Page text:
Can you substitute table salt for kosher salt?

In this article, we will answer the question “Can you substitute table salt for kosher salt?”, and how to precisely measure salt for recipes?

Can you substitute table salt for kosher salt?

Yes, you can substitute table salt for kosher salt but only in a pinch. Because table salt may leave behind a bitter taste. Replace each teaspoon of kosher salt with ¾ teaspoon of table salt.

Tips for substituting different types of salt 

Use large flakes for finishing: The salt used for garnishing shouldn’t dissolve easily and have a certain crunchy texture. 

Use fine slats for baking: Salts that readily dissolve such as fine sea salt and table salt are the best choice in baking.

Substitute half as much table salt for kosher salt: This is because table salt is saltier than kosher salt. It imparts metallic flavors and dissolves rather slowly.

Larger flakes dissolve slowly: When replacing fine sea salt with Morton’s kosher salt, give more time for the flakes to dissolve.

Simple salt conversion chart

Salt that contains YPS is not suitable for canning and pickling acidic fruits such as tomatoes.

If the recipe calls for Best substitutes 
Table Salt Fine Sea Salt, Fine Himalayan Pink Salt, Natural Sea Salt, Canning & Pickling Salt
Kosher Salt Coarse Sea Salt (Rubs), Coarse Himalayan Pink Salt (Rubs), Fine Sea Salt, Canning & Pickling Salt (Brines)
Coarse Sea SaltCoarse Himalayan Pink Salt, Kosher Salt
Fine Sea Salt Natural Sea Salt, Fine Himalayan Pink Salt, Table Salt, Canning & Pickling Salt
Coarse Himalayan Pink SaltCoarse Sea Salt, Kosher Salt (Rubs)
Fine Himalayan Pink SaltFine Sea Salt, Natural Sea Salt
Natural Sea Salt Fine Sea Salt, Fine Himalayan Pink Salt, Table Salt, Canning & Pickling Salt
Canning & Pickling Salt Natural Sea Salt, Fine Sea Salt*, Kosher Salt*
Table salt Coarse kosher salt
¼ teaspoon 1⁄4 teaspoon
1 teaspoon 1 1⁄4 teaspoons
1 tablespoon 1 tablespoon +3⁄4 teaspoon
¼ cup 1⁄4 cup +1 tablespoon
½ cup 1⁄2 cup +2 tablespoons
¾ cup 3⁄4 cup +3 tablespoons
1 cup 1 1⁄4 cups
2 cups 2 1⁄2 cups

What is the difference between kosher salt, sea salt, and table salt?

Sea salt, kosher salt, and table salt, each serve a different purpose in the kitchen. Table salt is the most common salt we come across. As the name suggests, table salt is present in the form of salt shakers on every dining table.

Table salt is finely ground rock salt. It contains anti-caking agents that prevent the salt granules from sticking. Table salt dissolves easily and is a staple ingredient in baking where it functions to strengthen the gluten strands and improve yeast growth.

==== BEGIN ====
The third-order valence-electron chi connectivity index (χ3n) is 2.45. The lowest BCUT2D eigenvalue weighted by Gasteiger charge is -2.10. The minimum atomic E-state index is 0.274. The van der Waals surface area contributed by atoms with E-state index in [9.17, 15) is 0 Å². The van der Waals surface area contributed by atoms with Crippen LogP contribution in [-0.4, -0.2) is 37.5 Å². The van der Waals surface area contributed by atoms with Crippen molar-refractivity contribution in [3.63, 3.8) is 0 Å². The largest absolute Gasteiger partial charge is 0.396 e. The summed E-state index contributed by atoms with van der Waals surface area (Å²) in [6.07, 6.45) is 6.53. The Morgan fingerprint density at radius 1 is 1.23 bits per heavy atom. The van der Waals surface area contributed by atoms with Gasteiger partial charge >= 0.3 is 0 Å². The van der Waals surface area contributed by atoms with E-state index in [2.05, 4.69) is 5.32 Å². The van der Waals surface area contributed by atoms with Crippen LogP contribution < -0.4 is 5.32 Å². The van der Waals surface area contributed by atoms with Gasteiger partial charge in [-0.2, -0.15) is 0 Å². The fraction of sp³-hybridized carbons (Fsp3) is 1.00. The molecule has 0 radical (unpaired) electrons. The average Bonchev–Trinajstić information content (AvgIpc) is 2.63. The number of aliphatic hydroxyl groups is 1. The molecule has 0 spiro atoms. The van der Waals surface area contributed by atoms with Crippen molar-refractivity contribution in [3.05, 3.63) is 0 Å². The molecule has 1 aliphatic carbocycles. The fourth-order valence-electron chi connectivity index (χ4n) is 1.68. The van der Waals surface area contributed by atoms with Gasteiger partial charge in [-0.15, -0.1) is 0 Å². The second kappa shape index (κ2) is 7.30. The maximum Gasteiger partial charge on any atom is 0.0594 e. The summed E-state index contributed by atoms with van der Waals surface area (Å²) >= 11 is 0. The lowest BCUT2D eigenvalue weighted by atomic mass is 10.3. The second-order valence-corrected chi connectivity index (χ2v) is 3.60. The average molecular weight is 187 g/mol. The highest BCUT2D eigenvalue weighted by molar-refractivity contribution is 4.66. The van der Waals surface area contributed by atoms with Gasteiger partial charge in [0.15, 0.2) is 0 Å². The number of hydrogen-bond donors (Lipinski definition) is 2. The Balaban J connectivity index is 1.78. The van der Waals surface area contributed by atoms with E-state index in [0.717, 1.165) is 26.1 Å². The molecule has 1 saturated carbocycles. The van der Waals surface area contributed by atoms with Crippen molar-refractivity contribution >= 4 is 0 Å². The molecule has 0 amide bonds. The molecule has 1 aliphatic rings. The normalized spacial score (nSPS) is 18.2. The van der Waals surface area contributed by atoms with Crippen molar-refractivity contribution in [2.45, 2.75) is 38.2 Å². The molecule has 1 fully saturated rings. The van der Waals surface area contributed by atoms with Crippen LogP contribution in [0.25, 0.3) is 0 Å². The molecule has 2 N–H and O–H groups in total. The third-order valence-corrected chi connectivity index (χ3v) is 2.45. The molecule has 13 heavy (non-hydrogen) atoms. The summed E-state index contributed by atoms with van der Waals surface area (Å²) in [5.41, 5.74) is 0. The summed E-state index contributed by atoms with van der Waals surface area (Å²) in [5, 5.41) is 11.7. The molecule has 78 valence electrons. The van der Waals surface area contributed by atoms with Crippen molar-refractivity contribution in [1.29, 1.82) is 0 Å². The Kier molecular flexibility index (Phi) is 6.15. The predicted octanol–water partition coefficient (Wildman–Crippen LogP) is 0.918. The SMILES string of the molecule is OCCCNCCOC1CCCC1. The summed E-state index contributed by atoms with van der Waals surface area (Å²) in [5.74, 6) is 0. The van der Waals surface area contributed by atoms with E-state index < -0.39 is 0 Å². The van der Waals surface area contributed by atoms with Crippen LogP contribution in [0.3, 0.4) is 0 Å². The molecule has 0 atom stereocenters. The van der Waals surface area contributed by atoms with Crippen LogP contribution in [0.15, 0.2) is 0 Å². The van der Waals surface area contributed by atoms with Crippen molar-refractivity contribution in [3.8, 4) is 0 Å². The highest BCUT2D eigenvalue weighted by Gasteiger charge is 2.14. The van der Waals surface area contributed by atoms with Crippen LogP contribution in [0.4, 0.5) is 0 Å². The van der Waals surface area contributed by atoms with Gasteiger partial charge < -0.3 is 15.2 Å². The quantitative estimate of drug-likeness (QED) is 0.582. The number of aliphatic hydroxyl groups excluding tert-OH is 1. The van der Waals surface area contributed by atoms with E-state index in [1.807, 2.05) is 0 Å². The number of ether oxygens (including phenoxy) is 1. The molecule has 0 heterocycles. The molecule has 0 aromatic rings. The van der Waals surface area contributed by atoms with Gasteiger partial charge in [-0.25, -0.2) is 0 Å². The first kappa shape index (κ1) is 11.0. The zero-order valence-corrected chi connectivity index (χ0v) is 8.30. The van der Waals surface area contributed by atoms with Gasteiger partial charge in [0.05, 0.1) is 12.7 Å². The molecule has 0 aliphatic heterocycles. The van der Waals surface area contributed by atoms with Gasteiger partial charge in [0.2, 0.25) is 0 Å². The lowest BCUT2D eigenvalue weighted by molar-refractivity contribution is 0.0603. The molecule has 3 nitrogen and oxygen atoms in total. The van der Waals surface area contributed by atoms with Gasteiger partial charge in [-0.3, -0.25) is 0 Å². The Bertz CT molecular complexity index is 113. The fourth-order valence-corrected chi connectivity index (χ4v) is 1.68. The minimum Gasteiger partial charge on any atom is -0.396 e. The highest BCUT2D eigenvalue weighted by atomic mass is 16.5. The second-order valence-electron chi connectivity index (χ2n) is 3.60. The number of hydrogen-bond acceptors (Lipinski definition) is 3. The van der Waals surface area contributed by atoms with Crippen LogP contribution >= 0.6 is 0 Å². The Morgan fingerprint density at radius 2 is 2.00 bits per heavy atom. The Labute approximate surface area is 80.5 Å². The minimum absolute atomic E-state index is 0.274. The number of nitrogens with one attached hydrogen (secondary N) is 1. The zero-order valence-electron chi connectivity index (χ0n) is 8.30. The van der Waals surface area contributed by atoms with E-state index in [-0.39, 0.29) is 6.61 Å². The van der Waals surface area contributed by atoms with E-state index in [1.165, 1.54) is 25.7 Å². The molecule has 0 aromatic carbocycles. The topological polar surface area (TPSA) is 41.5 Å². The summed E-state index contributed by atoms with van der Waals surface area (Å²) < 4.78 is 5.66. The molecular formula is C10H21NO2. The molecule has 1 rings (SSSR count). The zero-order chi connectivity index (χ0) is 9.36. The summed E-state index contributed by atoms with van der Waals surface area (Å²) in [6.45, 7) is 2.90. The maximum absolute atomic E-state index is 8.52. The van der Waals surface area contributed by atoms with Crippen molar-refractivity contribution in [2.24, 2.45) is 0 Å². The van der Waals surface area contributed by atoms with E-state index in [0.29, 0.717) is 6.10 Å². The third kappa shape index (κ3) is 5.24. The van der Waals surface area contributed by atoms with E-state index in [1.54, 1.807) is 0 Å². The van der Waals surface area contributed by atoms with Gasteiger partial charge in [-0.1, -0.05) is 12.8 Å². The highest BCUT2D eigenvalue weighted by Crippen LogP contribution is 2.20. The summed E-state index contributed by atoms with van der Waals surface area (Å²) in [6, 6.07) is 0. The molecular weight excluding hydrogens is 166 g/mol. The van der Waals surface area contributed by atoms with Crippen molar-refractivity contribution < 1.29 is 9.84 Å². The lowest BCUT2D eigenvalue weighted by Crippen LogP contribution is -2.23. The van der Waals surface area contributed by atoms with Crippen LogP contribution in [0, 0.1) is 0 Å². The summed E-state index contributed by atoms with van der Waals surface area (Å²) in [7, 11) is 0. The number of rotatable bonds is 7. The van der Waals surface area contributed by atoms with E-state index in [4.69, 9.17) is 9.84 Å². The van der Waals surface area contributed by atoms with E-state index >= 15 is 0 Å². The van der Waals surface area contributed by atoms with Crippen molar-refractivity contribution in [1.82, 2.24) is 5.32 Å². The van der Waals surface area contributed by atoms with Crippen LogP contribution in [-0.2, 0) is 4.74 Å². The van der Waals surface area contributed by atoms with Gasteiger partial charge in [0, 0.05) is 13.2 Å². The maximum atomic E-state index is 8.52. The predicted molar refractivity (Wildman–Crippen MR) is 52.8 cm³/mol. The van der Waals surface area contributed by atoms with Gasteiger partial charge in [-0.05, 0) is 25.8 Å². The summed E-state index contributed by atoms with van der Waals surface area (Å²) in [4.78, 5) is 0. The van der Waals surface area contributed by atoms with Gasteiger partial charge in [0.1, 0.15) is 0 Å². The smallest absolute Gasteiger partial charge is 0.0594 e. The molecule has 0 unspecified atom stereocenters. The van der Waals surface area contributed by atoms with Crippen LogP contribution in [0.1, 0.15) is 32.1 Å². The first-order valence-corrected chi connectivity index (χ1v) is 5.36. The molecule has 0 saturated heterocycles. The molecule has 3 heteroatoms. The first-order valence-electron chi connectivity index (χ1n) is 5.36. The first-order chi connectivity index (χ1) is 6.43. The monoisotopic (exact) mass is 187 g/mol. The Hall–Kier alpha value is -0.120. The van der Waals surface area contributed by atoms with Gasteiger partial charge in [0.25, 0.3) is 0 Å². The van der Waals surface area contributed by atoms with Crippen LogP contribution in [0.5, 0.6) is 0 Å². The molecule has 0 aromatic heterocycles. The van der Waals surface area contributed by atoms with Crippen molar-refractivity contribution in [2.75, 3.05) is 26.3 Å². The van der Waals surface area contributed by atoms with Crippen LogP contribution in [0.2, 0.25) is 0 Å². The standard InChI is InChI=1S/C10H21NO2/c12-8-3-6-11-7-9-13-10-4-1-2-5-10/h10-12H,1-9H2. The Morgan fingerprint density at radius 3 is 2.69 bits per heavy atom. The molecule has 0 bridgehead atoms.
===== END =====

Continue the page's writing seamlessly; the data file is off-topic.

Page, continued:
Due to a smaller granule size than kosher and sea salt, table salt is used in small amounts to cover large surface areas of food. Due to the extensive refining process, table salt retains only a little or no flavor at all.

Kosher salt has a coarser texture than table salt, almost like flakes. Due to the large-sized flakes, kosher salt is unable to dissolve readily or penetrate the food. Due to menial processing, kosher salt packs more flavor and improves the flavor profile of whatever dish it is added to.

Sea salt is obtained by evaporating seawater. It is further processed into finely or coarsely ground sea salt. The finely ground sea salt is suitable for cooking while the coarse sea salt is only added as a garnish for most dishes.

How to precisely measure salt for recipes?

You can measure your ingredients in two types of units: volume (tablespoons, milliliters) or weight (ounces, grams). The unit of volume is more suitable to measure liquids that take the shape of whatever container they are poured in. 

The volume measurement greatly of liquid greatly depends upon the type of container. Therefore, minor variations in the measuring spoons can sometimes ruin your recipe.

On the other hand, the unit of weight is not affected by the size and shape of the container or the ingredient itself. The weight measures how heavy an ingredient is. Weight is the perfect standard for measuring solids as they do not have a fluid shape or size. 

Type of salt Approximate weight of 1 tablespoon 
Table salt 19 grams 
Fine sea salt 15 grams 
Morton kosher salt 15 grams 
Sel Gris (unrefined French sea salt)13 grams 
Diamon Crystal kosher salt 10 grams 

If you measure the salt by volume, a recipe made with the same amount of table salt will be overwhelmingly salty as compared to the one made with kosher salt. 

The accuracy of the measurements can play a huge role in baking bread where a slight deviation from the suggested amount can ruin your baked good.


In this article, we answered the question “Can you substitute table salt for kosher salt?”, and how to precisely measure salt for recipes?


Hello, I'm Sana Ameer. I'm a student of Food Science and Technology at UVAS. I like to bake and I aspire to become a Food blogger.